Let’s start our ranking with Be my guest, a hilarious and bloody horror comedy which will prove to be more than just a guilty pleasure for us viewers. The protagonist of this sort of slasher is a Korean family who goes on a nice holiday in their mountain estate. As in the best horror lore, things are not going to go in the best way. The head of the family in fact has something to be forgiven, and we will not be long in discovering why. The beautiful setting goes beautifully with a violence over the top and a very black humor that will surely keep you glued to the screen, displacing you with this curious mix of different registers.
9 – Night in Paradise, Park Hoon-jung (2020)
Among the very recent proposals of oriental cinema it deserves a mention Night in Paradise, a dark and melancholy noir in which the fights between criminal organizations are the background to a particular encounter. A boy and a girl have already lost everything in their life: the only certain thing left is death. The revenge perpetuated by the various criminal gangs is configured as a “simple” settling of scores, necessary in the criminal code. The revenge of the two young men instead becomes the desperate revenge of those who have nothing more to lose. Halfway between melodrama and gangster movie, Night in Paradise will amaze you with its harshness and melancholy poetics, which harks back to the masterpieces of a master like Takeshi Kitano.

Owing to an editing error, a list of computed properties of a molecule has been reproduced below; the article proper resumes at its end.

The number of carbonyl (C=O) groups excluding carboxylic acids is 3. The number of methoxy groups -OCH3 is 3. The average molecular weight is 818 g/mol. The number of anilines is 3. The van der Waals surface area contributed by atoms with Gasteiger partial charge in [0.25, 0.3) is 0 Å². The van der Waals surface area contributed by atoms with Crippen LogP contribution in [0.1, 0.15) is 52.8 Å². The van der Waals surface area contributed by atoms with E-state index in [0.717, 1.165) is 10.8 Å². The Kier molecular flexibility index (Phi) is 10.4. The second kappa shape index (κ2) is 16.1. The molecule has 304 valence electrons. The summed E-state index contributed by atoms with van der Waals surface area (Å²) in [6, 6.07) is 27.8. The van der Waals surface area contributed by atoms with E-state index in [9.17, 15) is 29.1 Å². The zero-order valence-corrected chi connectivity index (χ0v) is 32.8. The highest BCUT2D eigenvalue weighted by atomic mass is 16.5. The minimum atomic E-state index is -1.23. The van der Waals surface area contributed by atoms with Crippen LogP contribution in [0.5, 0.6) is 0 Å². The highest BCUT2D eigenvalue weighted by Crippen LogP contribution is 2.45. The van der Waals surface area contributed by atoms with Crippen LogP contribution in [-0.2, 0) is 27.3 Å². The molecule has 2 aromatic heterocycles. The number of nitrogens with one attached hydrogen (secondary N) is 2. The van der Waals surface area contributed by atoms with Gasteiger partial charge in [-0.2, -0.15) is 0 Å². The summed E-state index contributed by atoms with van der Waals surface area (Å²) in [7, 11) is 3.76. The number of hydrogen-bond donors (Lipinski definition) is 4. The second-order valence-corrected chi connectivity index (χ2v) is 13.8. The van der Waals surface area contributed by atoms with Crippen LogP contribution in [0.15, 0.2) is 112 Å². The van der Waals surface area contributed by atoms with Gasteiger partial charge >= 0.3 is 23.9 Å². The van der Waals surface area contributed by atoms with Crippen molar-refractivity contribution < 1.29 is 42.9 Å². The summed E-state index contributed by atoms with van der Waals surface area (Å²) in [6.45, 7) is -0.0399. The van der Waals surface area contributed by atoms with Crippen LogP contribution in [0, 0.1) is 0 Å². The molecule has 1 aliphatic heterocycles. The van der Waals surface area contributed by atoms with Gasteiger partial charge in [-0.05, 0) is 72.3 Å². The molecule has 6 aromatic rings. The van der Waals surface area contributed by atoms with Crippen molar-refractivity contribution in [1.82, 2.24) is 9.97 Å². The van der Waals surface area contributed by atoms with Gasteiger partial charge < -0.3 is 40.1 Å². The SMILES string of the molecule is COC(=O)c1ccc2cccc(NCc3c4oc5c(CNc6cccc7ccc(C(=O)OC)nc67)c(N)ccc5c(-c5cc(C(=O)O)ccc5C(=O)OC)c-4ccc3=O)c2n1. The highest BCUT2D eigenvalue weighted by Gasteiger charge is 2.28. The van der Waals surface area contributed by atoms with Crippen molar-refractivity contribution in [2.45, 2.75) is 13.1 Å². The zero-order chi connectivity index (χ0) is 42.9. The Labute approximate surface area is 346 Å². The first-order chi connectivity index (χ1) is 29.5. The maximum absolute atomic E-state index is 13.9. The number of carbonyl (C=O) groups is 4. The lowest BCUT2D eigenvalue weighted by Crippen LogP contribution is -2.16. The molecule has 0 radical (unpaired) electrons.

8 – Pietà, Kim Ki-duk (2012)